Saturday, December 14, 2013

Sailing to Georgetown

The settlement of Blackpoint, the largest in the central Exumas, was small, but the people were really nice. The laundromat, whose description in all of the cruising guides had driven us here was not a disappointment. It was just like any laundromat state side, about twenty machines maybe more. Marie was in laundry heaven...at least I'd like to think so.
Regatta Point at Blackpoint.
Most of the towns or settlements that we visit are not laid out as we are used to seeing back in the states, with a town center. Instead, there is merely a stretch road that is more densely developed. The common denominators are a government dock with a shed, a single road that follows the shoreline (always called "Queens Highway"), and randomly placed 1 or 2 story buildings that are either residences, stores, or restaurants, the only distinction between the three being a sign.
Mirador at anchor at Blackpoint.

We were aware of some gusty winds approaching from the north so I anchored a 7 foot draft in 6 feet of water. The bottom was so soft that my keel actually digs a little nest on the bottom, and the boat doesn't move much. Now, I can only do this when there are no large waves in the forecast. The bay is well protected from anything but a west wind. On "Thanksgiving" we were not able to leave the boat, it was so rough. On days like that I keep myself busy monitoring our position, and the anchors as we swing around with the wind, ever vigilant, there is always something that keeps me on edge.
I have come to the conclusion that our anchor line is too small, although it's correctly sized according to the charts that get published. Everything works great in fair weather, but when the wind and the waves pick up, and they're both working together, lifting the boat and lunging it back, over and over, it's only a matter of time before the line just parts. Now I have found a substantial difference between the generic rope and brand name stuff like "New England". All of the failures that we have had were with the generic line, and it does feel softer to the touch, not as dense as the brand name material of the same diameter, but being that all of the lines are of the same size, I'm just not comfortable knowing there is very little margin of safety left...I'm going one size up, and sleeping a little better.
Okay, back to our story. So, on the third day the wind died down, we went over to Loraine's restaurant and celebrated a belated "Thanksgiving". We had a very non-traditional thanksgiving dinner, "cracked conch". Let me explain something about what "going to a restaurant" entails out here in paradise. We all walk over to the house with the restaurant sign outside, and open the door, stick our head in and call out, "hello hello", and wait. If no response, we walk around the outside of the building looking for someone who looks the part of a restaurant owner. Oh, they're usually close by, in Lorraine's case she was in the backyard sitting with her grandchild. "Are you open?", this question is really meant to see if she is in the disposition to cook for us. If the response is "yes", we all walk back together to pick a table. The menus are always simply printed on 8 1/2 x 11 paper, one sheet. Judging from the prices and the items on the menu, I think that there must be an "Exumas restaurant convention", where they draw up a menu and set the prices, they all agree to follow this with as little deviation as possible. At Lorraine's, she had me going over to the bar to help myself on the "honor system". Our meal was good, if a bit simple.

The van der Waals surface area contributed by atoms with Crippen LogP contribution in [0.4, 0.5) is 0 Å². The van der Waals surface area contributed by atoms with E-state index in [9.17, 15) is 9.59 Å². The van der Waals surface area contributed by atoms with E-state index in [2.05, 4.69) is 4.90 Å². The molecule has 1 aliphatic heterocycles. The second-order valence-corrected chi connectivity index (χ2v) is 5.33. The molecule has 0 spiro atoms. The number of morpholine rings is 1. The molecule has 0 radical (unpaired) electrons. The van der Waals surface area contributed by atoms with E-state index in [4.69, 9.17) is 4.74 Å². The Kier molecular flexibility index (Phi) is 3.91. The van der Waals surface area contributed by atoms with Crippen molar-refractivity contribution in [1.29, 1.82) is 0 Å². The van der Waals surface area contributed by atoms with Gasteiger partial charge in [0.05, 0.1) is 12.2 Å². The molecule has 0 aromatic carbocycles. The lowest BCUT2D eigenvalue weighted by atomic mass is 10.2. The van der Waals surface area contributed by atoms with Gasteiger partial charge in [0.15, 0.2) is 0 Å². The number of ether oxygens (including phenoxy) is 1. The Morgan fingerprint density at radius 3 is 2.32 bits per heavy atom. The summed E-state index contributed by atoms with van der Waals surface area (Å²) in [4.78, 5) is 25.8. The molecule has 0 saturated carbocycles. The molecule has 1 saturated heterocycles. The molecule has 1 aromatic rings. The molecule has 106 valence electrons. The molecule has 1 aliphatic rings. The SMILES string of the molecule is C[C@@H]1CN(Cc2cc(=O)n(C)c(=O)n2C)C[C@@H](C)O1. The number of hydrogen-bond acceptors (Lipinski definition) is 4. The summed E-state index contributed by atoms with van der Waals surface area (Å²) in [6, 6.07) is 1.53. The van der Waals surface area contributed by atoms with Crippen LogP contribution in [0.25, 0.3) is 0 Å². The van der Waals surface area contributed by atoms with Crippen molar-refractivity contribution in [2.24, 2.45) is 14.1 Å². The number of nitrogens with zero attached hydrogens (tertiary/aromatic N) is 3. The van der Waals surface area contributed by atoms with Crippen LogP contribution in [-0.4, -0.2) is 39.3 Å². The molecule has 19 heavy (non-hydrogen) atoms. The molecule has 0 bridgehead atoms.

It was time to move on to our next destination. The next morning, as we were heading out, the cruising couple we had met at Staniel Cay warned us of bad weather approaching from the west. Find a safe place to be in 2 days they advised. Well heck, our weather reports didn't indicate that?? What are they talking about? What if they're right? I remember some of the older weather reports stating this, but that all changed. Marie and I went back and forth a little, and concluded "better to be safe and just heed the warning". Our cage is still rattled from a couple of weeks ago. We decided to visit "Little Farmer Cay" as it was well protected and a short days sail from where we were.
Eva with Jr., a wood carver on Little Farmer Cay.

Little Farmer Cay is celebrated in all of the cruising guides as a traditional Bahamian village, very friendly with a population of 55 souls. It was a challenge to get to Little Farmer from the Exuma banks, all of the ways in are very shallow. We left a little stripe in the sand with our keel as we approached. These friendly souls on Little Farmer Cay have placed mooring balls in just about any place that you can anchor a boat. I found a marginally suitable spot (maybe not) and dropped my anchor, in between mooring balls.
Sunset at Little Farmer Cay.